I’ve had a partner for almost four years now, and over the course of those years he’s obviously begun to know me very well. He often jokes around with me that I’m “Bipolar” or have “mood problems”. This, however likely it is that it may seem a joke, has always made some sort of impact on me because I’ve personally felt that way myself.
My moods fluctuate very often, not to the point of not being able to function, but to the point where I’m almost always unhappy. I will be extremely happy and laughing one moment, and I’ll remember something that has upset me in the past about either the situation I’m in or the person I’m with and it makes me very unhappy again almost to the point of feeling depressed and lonely. It’s very strange. This can happen anywhere and anytime, but mainly happens when I’ve had a very long day or a very emotionally-stressful day.
Also, adding to this, I find it very difficult to concentrate in class and on other work-related projects simply because I cannot stay out of my own head. It’s often cloudy and even dull feeling and I’ll usually spend my time staring into space at nothing in particular when I should be doing something. I’ve found that I am able to focus when I think extremely hard about focusing, but that’s about the only time, it doesn’t come naturally at all. On some days, I’ll cry for no reason just to make myself feel better. During this, I usually think about all the bad things that have happened over the course of my entire lifetime. However, shortly after these long crying periods, (I can cry for hours at a time), I’ll just laugh it off and most of the time it’s like it never happened. This has created a very tense and confusing atmosphere for my relationships whether they are my family or my partner because sometimes they’re unexplainable or over-exaggerated feelings over small things. I’m not sure if this is a minor problem and I should seek help or if it’s nothing.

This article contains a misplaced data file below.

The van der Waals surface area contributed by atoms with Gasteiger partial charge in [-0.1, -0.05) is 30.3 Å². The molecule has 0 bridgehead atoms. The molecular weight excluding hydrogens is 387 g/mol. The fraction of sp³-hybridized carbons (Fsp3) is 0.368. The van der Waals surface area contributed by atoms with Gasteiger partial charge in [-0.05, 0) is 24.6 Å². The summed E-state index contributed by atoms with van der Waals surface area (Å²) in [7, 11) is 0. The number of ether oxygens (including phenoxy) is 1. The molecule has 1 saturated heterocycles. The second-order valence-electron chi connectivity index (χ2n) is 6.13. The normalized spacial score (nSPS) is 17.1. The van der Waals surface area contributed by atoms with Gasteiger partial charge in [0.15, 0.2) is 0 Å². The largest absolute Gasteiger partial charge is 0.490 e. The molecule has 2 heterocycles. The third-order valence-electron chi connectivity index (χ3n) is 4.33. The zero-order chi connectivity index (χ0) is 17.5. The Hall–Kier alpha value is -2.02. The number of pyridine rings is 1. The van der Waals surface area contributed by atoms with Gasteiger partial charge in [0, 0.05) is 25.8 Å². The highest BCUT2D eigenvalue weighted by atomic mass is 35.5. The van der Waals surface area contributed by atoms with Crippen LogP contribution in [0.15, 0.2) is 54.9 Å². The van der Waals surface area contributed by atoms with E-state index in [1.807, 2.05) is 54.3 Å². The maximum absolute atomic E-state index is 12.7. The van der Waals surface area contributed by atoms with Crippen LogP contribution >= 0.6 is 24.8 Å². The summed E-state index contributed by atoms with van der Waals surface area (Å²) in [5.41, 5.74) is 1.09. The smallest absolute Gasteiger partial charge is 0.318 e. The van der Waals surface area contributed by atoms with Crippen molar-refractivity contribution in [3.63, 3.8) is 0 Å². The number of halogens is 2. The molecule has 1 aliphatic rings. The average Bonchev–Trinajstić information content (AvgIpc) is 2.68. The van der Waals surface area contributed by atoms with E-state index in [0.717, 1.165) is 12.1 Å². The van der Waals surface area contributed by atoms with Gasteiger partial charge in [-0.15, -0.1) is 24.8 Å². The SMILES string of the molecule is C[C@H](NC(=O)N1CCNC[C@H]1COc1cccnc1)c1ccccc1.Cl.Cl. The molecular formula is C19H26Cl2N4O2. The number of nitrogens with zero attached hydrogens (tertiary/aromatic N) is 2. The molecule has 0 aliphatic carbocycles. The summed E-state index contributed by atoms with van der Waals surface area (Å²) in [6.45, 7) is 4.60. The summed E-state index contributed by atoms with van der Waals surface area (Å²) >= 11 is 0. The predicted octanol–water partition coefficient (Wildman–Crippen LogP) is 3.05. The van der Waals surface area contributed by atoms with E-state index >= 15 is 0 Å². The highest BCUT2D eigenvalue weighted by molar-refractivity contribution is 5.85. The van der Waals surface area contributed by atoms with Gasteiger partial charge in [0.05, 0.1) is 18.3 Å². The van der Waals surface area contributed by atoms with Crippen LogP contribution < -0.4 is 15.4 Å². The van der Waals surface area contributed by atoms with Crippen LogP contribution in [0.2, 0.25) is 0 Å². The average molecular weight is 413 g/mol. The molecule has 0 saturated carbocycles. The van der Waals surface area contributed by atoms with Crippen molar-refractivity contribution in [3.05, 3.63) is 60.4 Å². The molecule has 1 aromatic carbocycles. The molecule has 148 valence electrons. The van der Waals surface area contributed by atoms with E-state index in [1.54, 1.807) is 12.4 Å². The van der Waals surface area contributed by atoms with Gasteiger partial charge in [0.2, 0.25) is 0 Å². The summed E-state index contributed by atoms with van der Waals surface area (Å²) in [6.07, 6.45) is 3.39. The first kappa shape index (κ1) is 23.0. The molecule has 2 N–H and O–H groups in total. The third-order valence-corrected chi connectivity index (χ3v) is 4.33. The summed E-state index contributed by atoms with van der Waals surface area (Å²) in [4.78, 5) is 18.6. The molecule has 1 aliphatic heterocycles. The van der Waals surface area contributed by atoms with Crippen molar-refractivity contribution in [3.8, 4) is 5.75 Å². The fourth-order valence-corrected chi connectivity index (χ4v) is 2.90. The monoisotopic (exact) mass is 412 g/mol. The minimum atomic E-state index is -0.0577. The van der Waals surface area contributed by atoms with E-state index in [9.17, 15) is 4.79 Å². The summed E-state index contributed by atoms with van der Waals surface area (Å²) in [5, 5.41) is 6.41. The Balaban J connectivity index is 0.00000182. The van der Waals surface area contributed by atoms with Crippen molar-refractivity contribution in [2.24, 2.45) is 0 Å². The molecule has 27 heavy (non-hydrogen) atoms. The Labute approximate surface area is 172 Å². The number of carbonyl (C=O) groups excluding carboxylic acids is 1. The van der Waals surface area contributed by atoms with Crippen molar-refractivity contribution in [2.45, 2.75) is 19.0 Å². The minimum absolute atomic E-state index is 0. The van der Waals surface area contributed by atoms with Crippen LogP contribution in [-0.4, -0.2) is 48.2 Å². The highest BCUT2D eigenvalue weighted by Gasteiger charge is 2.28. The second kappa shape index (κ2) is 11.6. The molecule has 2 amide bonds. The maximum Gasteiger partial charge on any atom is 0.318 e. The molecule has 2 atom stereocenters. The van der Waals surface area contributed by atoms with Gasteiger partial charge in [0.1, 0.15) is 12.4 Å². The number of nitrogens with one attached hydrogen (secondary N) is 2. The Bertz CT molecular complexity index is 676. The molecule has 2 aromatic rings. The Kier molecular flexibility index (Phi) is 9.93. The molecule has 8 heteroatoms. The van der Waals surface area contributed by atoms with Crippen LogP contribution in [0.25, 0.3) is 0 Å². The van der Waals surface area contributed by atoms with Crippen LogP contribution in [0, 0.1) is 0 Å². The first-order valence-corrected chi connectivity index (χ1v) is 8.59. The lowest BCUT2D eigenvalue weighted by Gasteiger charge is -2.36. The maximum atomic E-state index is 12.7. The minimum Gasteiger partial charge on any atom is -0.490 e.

A: One way to find out is to make an appointment with a mental health counselor for an evaluation. I don’t have enough information to make a diagnosis. What I can tell you is that what you report is not usual for an 18-year-old and could well indicate that you have a treatable problem.
A rule of thumb for me is that when a behavior or feeling is having a negative impact on relationships or daily functioning, it’s time to stop worrying and to get a professional assessment instead. Worrying isn’t going to improve the situation. Talking with a counselor may well help you name the problem and figure out what to do about it.
I wish you well.
Last reviewed: By John M. Grohol, Psy.D. on 26 Sep 2011
Hartwell-Walker, D. (2011). Am I imagining problems that don’t actually exist?. Psych Central. Retrieved on May 22, 2013, from http://psychcentral.com/ask-the-therapist/2011/09/26/am-i-imagining-problems-that-dont-actually-exist/